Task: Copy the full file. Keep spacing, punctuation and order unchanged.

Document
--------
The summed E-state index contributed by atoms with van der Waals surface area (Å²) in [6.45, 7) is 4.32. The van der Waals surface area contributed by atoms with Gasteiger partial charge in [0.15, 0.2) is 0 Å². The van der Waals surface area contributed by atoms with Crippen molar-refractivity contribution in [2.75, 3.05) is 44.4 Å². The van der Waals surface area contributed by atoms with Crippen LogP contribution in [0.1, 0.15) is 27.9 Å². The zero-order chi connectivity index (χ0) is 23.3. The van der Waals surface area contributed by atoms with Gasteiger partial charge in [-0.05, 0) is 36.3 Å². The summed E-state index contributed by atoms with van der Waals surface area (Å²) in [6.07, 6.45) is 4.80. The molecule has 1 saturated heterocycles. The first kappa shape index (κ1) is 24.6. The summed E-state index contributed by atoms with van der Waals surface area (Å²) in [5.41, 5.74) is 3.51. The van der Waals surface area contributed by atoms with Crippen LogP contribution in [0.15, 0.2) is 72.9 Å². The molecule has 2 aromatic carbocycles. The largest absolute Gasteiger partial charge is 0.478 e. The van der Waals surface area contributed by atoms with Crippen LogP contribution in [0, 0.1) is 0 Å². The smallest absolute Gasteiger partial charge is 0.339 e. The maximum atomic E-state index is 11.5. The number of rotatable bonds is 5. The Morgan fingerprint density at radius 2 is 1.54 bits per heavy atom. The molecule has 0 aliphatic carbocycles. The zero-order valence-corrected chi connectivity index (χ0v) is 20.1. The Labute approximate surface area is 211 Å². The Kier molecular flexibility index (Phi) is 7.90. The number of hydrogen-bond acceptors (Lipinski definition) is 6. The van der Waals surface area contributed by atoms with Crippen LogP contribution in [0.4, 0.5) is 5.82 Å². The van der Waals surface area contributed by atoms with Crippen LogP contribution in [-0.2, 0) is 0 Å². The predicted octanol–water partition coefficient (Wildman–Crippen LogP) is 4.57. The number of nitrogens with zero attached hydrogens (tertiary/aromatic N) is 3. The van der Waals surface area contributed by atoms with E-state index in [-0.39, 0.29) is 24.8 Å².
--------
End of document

The summed E-state index contributed by atoms with van der Waals surface area (Å²) in [6.45, 7) is 4.32. The van der Waals surface area contributed by atoms with Gasteiger partial charge in [0.15, 0.2) is 0 Å². The van der Waals surface area contributed by atoms with Crippen molar-refractivity contribution in [2.75, 3.05) is 44.4 Å². The van der Waals surface area contributed by atoms with Crippen LogP contribution in [0.1, 0.15) is 27.9 Å². The zero-order chi connectivity index (χ0) is 23.3. The van der Waals surface area contributed by atoms with Gasteiger partial charge in [-0.05, 0) is 36.3 Å². The summed E-state index contributed by atoms with van der Waals surface area (Å²) in [6.07, 6.45) is 4.80. The molecule has 1 saturated heterocycles. The first kappa shape index (κ1) is 24.6. The summed E-state index contributed by atoms with van der Waals surface area (Å²) in [5.41, 5.74) is 3.51. The van der Waals surface area contributed by atoms with Crippen LogP contribution in [0.15, 0.2) is 72.9 Å². The molecule has 2 aromatic carbocycles. The largest absolute Gasteiger partial charge is 0.478 e. The van der Waals surface area contributed by atoms with Crippen LogP contribution in [0, 0.1) is 0 Å². The smallest absolute Gasteiger partial charge is 0.339 e. The maximum atomic E-state index is 11.5. The number of rotatable bonds is 5. The Morgan fingerprint density at radius 2 is 1.54 bits per heavy atom. The molecule has 0 aliphatic carbocycles. The zero-order valence-corrected chi connectivity index (χ0v) is 20.1. The Labute approximate surface area is 211 Å². The Kier molecular flexibility index (Phi) is 7.90. The number of hydrogen-bond acceptors (Lipinski definition) is 6. The van der Waals surface area contributed by atoms with Crippen LogP contribution in [0.4, 0.5) is 5.82 Å². The van der Waals surface area contributed by atoms with Crippen LogP contribution in [-0.2, 0) is 0 Å². The predicted octanol–water partition coefficient (Wildman–Crippen LogP) is 4.57. The number of nitrogens with zero attached hydrogens (tertiary/aromatic N) is 3. The van der Waals surface area contributed by atoms with E-state index in [-0.39, 0.29) is 24.8 Å².